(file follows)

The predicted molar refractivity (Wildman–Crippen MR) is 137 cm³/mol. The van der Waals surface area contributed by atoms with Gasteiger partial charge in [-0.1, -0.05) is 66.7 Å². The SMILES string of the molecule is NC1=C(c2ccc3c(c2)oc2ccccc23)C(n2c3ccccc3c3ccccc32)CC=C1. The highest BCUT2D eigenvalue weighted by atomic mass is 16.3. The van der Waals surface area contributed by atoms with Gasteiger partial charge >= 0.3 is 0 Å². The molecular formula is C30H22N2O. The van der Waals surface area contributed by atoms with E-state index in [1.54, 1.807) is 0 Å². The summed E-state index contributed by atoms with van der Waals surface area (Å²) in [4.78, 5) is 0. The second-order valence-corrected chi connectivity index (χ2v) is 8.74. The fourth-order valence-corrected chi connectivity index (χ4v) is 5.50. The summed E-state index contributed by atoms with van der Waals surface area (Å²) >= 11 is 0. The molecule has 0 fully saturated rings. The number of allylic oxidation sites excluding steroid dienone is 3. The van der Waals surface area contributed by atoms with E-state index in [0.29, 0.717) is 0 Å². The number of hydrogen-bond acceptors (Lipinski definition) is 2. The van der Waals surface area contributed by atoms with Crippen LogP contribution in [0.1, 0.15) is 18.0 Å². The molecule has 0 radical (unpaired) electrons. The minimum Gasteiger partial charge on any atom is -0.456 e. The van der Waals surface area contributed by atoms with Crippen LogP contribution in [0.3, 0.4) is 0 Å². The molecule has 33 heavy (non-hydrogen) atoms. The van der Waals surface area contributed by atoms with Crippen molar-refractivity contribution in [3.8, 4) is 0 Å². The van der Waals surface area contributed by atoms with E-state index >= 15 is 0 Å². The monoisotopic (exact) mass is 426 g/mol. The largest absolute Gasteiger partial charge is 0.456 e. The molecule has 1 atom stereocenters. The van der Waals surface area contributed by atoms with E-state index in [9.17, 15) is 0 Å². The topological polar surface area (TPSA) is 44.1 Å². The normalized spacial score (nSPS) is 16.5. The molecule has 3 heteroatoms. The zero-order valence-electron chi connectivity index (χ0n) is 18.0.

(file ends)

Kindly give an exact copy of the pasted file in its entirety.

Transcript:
The predicted molar refractivity (Wildman–Crippen MR) is 137 cm³/mol. The van der Waals surface area contributed by atoms with Gasteiger partial charge in [-0.1, -0.05) is 66.7 Å². The SMILES string of the molecule is NC1=C(c2ccc3c(c2)oc2ccccc23)C(n2c3ccccc3c3ccccc32)CC=C1. The highest BCUT2D eigenvalue weighted by atomic mass is 16.3. The van der Waals surface area contributed by atoms with Gasteiger partial charge >= 0.3 is 0 Å². The molecular formula is C30H22N2O. The van der Waals surface area contributed by atoms with E-state index in [1.54, 1.807) is 0 Å². The summed E-state index contributed by atoms with van der Waals surface area (Å²) in [4.78, 5) is 0. The second-order valence-corrected chi connectivity index (χ2v) is 8.74. The fourth-order valence-corrected chi connectivity index (χ4v) is 5.50. The summed E-state index contributed by atoms with van der Waals surface area (Å²) >= 11 is 0. The molecule has 0 fully saturated rings. The number of allylic oxidation sites excluding steroid dienone is 3. The van der Waals surface area contributed by atoms with E-state index in [0.29, 0.717) is 0 Å². The number of hydrogen-bond acceptors (Lipinski definition) is 2. The van der Waals surface area contributed by atoms with Crippen LogP contribution in [0.1, 0.15) is 18.0 Å². The molecule has 0 radical (unpaired) electrons. The minimum Gasteiger partial charge on any atom is -0.456 e. The van der Waals surface area contributed by atoms with Crippen LogP contribution in [0.3, 0.4) is 0 Å². The molecule has 33 heavy (non-hydrogen) atoms. The van der Waals surface area contributed by atoms with Crippen molar-refractivity contribution in [3.8, 4) is 0 Å². The van der Waals surface area contributed by atoms with E-state index >= 15 is 0 Å². The monoisotopic (exact) mass is 426 g/mol. The largest absolute Gasteiger partial charge is 0.456 e. The molecule has 1 atom stereocenters. The van der Waals surface area contributed by atoms with E-state index in [9.17, 15) is 0 Å². The topological polar surface area (TPSA) is 44.1 Å². The normalized spacial score (nSPS) is 16.5. The molecule has 3 heteroatoms. The zero-order valence-electron chi connectivity index (χ0n) is 18.0.